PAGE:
Quantum - Tempus Theme Logo

Main Navigation

10 Off-Road Camping Trails Perfect For Your Jeep

10 Off-Road Camping Trails Perfect For Your Jeep

10 Off-Road Camping Trails Perfect For Your Jeep

Many of America’s best campsites are in remote locations that can only be accessed using a sturdy four-wheeler such as a Jeep. These investment vehicles can be a great way of seeing - and staying in - some of the country’s most undisturbed, pristine natural landscapes. So, load up the Jeep and head out to discover some of these amazing destinations.

1. Inyo National Forest, CA

The Coyote Flat Trail in California’s Inyo National Forest offers an epic nine-mile adventure at more than 10,000 feet. If you like the idea of driving in rugged and challenging terrain, this could be the right choice for you. Best of all, you can sleep wherever you please. Dispersed camping is allowed, but you will need a campfire permit and you must be very aware of rapidly changing weather conditions.

2. Great Sand Dunes National Park, CO

This area of Colorado is a camper’s dream, offering everything from hiking and fishing to swimming and stargazing. If you want to really put your Jeep to the test, head to the world-renowned Medano Pass Primitive Road. There are 21 campsites where you can pitch your Kamp-Rite Tent Cot along the road, but these are subject to road conditions and availability.

Kamp-Rite Tent Cot

3. Death Valley National Park, CA

Off-roading is prohibited in California’s Death Valley National Park, but you will still need a Jeep or another 4x4 to get to the most unspoiled and remote areas. The journey can be well worth it, too, as you discover abandoned gold mines, old trains, and ghost towns.

You can backcountry camp in the Death Valley National Park as long as you don’t disturb or damage the natural environment. Just make sure you are prepared as this place is not called Death Valley for nothing!

4. Canyonlands National Park, UT

The White Rim Trail, The Maze, and The Needles are all famous - and challenging - 4x4 trails at Utah’s Canyonlands National Park. The campsites here are unbelievable thanks to the crystal-clear skies, magnificent views and total solitude on offer.

5. Zion National Park, UT

Stay in Utah and take a trip to Zion National Park, where there are miles of canyon country trails. You are only allowed to drive on established roads, but you won’t realize you're not off-roading thanks to the amount of sand, rocks and crossings you will encounter. If you want the most secluded of campsites, check out the West Rim Trail, but be prepared for a hike in at the end of your drive. This is one camping trip where you won’t want to over-stuff your Travel Bag.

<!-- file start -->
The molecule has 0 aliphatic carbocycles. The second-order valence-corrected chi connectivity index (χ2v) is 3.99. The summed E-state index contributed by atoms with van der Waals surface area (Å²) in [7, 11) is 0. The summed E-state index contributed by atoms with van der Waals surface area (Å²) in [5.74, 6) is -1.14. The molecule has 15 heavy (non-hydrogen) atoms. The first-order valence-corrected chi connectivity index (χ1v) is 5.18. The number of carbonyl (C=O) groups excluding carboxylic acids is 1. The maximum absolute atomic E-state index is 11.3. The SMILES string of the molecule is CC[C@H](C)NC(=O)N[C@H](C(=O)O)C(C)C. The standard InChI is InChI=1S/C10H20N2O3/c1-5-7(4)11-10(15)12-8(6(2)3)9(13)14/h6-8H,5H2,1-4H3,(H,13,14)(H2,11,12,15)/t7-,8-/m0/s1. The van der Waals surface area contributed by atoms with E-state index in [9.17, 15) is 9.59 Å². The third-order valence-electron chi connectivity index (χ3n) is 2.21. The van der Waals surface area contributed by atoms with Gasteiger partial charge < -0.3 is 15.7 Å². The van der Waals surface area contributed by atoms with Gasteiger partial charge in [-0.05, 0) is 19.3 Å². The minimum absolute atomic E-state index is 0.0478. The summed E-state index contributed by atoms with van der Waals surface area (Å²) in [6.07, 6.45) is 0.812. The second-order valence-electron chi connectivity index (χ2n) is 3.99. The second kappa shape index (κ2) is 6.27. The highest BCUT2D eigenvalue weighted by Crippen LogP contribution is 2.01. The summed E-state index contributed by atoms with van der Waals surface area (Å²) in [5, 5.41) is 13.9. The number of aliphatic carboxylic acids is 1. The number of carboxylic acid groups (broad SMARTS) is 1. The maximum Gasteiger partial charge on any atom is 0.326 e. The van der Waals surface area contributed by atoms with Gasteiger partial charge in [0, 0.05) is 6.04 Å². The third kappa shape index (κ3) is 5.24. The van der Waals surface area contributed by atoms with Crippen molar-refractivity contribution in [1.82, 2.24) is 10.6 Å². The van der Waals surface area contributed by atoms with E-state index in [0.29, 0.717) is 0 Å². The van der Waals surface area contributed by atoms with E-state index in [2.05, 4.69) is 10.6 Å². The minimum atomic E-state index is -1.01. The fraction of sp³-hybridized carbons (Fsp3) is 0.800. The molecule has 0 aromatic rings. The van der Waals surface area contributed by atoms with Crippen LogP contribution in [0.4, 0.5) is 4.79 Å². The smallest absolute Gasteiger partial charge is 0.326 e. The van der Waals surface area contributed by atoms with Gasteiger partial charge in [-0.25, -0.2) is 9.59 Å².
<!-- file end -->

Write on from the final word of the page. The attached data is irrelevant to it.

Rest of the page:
Travel Bag

6. Pismo State Beach/Oceano Dunes SVRA, CA

If you’re a fan of beach camping, this is a great choice. You can drive your Jeep onto the beach, but be warned: there is no shade on the beach, so make sure you bring your canopy, awning, or Sidewall Tent.

Sidewall Tent

7. Chattahoochee-Oconee National Forest, GA

Technical, challenging and unpaved mountain trails abound in Georgia’s Chattahoochee-Oconee National Forest, as do dispersed campsites that are just waiting to be discovered. If you want steep inclines, hill climbs, and rocky terrain, head to the Tatum Lead, Rocky Flats and Beasley Knob trails - if the weather allows. The trails can become impossible to pass if it rains hard, but if you can find your way, there are stunning campsites set amid flowing waterfalls and secluded lakes.

8. Alpine Loop Trail, CO

The Alpine Loop Trail and Scenic Byway is 65 miles of unpaved road weaving through the mountain tundra. Reach elevations of more than 12,000 feet as you explore Colorado’s San Juan Mountains and discover a multitude of different wildlife species, along with breathtaking evergreen forests and mystical ghost towns. When it comes to sleeping, there are established and dispersed camping choices. Just be aware that the loop is only passable from June to October, and you will need a high-clearance 4x4.

9. Magruder Road Corridor, ID/MT

This is one of the nation’s most undisturbed roadways, making its way through areas of Idaho and Montana that are perfect for backpacking, nature viewing and fishing. The Magruder Road Corridor links Montana and Idaho and travels 101 miles through the beautiful Nez Perce-Clearwater National Forest. This corridor boasts 101 miles of undeveloped road that connects Idaho and Montana. Camping choices include dispersed camping areas and established campgrounds.

10. Black Bear Pass, CO

This is a hugely technical trail in the Lincoln National Forest in Colorado. Only experienced off-roaders should try this one due to its steep rock steps and narrow switchbacks.